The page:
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DB Cooper Suspect Checklist

The Cooper Case has generated an endless crop of suspects, over a thousand individuals were investigated by the FBI. Now there are a dozen or so favorite suspects that are talked about on forums, in books and on the Cooper Wikipedia page. While there is some interesting circumstantial evidence for each of the suspects, no one has really created a checklist of necessary characteristics and details to really pin down if any of the suspects make any sense. At least, not from what I can find. (I would wager that the FBI had their own checklist at some point.) So I gave it a shot. Here is my list of features that any Cooper Suspect needs to address:

1) Parachute/Harness; Cooper was able to put on his parachute with relative ease. He checked the packing card on his chosen chute, and refused a note on how to use a parachute. Any Cooper suspect needs to have a background that adequately explains why they were so comfortable with the parachute harness, and how they knew to inspect the packing cards.

2) “Negotiable Currency“; Cooper at one point asked for “negotiable” currency, which is an odd thing for most Americans to say. Any Cooper suspect would have to be well-traveled or have above average financial knowledge, or be from Canada. He did not have a noticeable accent, which further limits the pool of suspects who would use this phrase.

3) Knowledge of the 727; Somehow, Cooper knew the flap settings on the 727, he knew there was no locking mechanism on the doors (where other airliners had locks on their aft stairs), he knew what the phones on the plane were called, and was familiar enough with flying to know you could submit a flight plan after takeoff. That’s too much knowledge to “luck” into.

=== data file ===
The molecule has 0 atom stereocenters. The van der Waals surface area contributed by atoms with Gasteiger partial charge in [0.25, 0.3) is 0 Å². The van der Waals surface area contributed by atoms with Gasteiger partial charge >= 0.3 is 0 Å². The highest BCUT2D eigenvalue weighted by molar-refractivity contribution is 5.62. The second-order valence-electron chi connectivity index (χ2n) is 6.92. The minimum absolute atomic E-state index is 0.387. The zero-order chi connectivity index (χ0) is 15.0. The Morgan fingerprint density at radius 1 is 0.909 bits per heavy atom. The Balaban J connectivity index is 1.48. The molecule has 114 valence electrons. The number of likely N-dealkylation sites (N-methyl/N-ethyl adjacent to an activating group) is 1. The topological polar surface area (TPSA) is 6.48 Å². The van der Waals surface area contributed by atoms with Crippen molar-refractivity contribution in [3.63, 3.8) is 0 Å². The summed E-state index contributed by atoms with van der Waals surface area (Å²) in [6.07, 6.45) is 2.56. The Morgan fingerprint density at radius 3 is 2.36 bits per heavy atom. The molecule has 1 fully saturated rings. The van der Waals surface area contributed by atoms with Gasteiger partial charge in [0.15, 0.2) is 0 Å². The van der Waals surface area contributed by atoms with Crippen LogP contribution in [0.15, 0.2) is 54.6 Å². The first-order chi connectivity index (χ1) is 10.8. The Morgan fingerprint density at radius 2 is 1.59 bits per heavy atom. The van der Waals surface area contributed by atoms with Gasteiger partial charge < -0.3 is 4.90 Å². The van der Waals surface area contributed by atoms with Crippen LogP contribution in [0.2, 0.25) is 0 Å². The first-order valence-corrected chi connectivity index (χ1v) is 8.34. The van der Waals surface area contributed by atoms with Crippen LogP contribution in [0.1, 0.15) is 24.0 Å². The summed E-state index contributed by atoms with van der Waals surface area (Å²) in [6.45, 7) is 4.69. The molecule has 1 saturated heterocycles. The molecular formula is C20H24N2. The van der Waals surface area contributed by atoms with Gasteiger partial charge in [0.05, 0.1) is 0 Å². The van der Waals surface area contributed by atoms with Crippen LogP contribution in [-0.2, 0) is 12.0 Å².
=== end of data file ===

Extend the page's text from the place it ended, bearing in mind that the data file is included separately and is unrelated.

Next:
4) Matches Physical Description; Cooper was definitely taller than one of the stewardesses. Probably around six feet. Middle age. He had a medium build, olive complexion and dark hair.

5) Reminiscent of Sketch; The FBI composite sketches are not perfect, but any Cooper candidate should be vaguely reminiscent of them.

6) Eyewitness affirmation; There are still several living witnesses to the hijacking. Two of the stewards and one passenger had extended contact with Cooper. They should be able to give a thumbs up or down on any suspect. [None of these living witnesses speaks openly about the case, so it will be impossible for amateur sleuths to get such affirmation.]

7) Knowledge of Sea-Tac area; Cooper could recognize Tacoma from the air, and he also knew the travel time between McChord Air Force Base and the SeaTac airport. While it’s possible Cooper could have gotten this information through intense planning and scouting, it’s more likely he already knew the area. He probably lived or worked in the area at some point in his life.

8) Unknown whereabouts during hijacking; Goes without saying, any Cooper suspect must have had an opportunity to commit the crime.

9) Smokes, preferably Raleigh Cigarettes; Cooper was at a minimum a casual smoker, a pack a day or less. He was probably not a heavy smoker. Tie evidence suggests he had been a smoker for a long time.